It is common — especially for kids, but also for active adults — to get hurt during any form of sports, particularly contact sports. Unfortunately, the main area of damage often is the face — making athletic injuries a major link between sports and dentistry. Sports-related dental injuries can range from minor chips to the complete loss of a tooth.
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If a tooth is chipped, gather up the broken pieces and take them to the dentist for repair. But if the entire tooth has been knocked out, it’s important to act swiftly and carefully to increase the chances of saving the tooth.
What to do when a tooth is knocked out
Here are some tips from dentist Todd Coy, DMD should you or your child have a tooth knocked out:
- If it’s a child who has lost the tooth, confirm whether it is an adult tooth. Baby teeth are not re-implanted.
- Never touch the tooth by the root. The root contains important fibers, called periodontal ligaments that are necessary for proper healing. Handle the tooth by the chewing surface area.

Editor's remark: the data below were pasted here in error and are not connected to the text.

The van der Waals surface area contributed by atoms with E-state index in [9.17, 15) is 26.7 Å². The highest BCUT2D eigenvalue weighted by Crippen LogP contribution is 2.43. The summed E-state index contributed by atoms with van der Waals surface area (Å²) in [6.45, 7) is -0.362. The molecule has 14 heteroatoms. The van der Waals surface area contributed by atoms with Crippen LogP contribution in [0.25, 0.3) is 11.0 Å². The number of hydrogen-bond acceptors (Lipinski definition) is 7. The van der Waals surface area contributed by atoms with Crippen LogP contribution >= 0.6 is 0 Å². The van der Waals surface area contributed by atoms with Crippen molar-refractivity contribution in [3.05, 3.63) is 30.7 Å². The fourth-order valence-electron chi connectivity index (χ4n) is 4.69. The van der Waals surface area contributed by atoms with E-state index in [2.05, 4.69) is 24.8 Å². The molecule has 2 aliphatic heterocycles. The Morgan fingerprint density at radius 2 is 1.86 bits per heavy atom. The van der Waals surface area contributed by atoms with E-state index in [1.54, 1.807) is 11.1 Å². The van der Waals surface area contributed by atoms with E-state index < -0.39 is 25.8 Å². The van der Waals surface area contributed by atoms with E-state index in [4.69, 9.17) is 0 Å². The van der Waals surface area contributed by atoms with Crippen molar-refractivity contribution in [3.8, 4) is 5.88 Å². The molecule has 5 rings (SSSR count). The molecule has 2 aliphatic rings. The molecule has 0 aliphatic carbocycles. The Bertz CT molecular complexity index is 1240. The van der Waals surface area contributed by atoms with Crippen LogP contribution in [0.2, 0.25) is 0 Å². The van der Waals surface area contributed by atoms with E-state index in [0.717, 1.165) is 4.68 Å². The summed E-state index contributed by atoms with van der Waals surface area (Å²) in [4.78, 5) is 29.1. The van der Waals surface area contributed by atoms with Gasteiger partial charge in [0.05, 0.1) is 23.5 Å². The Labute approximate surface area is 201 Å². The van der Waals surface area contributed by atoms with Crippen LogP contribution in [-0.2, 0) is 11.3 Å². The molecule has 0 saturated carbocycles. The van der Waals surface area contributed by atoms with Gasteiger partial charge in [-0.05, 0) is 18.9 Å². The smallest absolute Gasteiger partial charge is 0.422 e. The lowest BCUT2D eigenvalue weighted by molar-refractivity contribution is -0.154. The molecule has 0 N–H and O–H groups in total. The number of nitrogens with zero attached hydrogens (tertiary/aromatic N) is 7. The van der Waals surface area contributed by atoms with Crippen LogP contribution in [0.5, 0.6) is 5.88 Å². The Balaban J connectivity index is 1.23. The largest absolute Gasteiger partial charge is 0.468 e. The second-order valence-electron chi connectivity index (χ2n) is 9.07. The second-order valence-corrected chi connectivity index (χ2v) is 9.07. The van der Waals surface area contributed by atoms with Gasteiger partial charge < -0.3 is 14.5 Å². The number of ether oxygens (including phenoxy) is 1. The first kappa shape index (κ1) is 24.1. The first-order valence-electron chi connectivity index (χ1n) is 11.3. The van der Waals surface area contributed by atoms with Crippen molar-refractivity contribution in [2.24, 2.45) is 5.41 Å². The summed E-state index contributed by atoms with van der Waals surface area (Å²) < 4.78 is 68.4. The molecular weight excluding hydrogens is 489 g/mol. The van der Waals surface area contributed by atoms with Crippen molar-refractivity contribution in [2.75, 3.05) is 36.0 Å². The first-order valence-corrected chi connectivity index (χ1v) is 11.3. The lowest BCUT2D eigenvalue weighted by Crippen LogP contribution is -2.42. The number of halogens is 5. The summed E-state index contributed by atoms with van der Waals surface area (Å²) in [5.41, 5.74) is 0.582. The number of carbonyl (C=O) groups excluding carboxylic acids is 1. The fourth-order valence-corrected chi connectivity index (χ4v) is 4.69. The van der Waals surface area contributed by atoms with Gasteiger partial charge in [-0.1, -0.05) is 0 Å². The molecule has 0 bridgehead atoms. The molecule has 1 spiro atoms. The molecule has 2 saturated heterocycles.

- If the tooth is visibly soiled, rinse briefly with tap water. Do not scrub the tooth.
- Immediately put the tooth back in the socket, if possible.
- If putting the tooth back in the socket is not possible, go immediately to a dentist or the nearest emergency department and be sure to take the tooth with you. While en route to medical care, put the tooth back in the mouth next to the cheek or in a small container of milk — not tap water — so that the root stays moist.
The importance of timely action
“Time is an important factor in the survival of the tooth,” Dr. Coy says.
If the tooth is replaced into the socket within five minutes of being knocked out, it is likely the tooth can survive.
Between five and 60 minutes, there continues to be a good survival rate as long as the tooth has been stored properly.
If the tooth is out of the mouth for more than 60 minutes, the chance for survival decreases significantly.
At the dentist’s office or the emergency department, the tooth likely will be re-implanted and splinted to the adjacent teeth for two to eight weeks, Dr. Coy says. During that time, a root canal will be necessary for long-term survival of the tooth.
Protect your teeth
“Despite the best methods for saving a tooth that has been knocked out, it is clear that prevention is the best strategy,” Dr. Coy says.
An athlete is 60 times more likely to suffer dental injuries when not wearing a mouthguard, says the American Dental Association. A properly made mouth guard can protect the teeth by cushioning the impact and dispersing the forces.
Whatever the type of mouthguard — ready-made, boil-and-bite or custom-formed by a dentist — it can add a tremendous amount of protection and should be used with all contact sports with the potential for mouth injury, Dr. Coy says.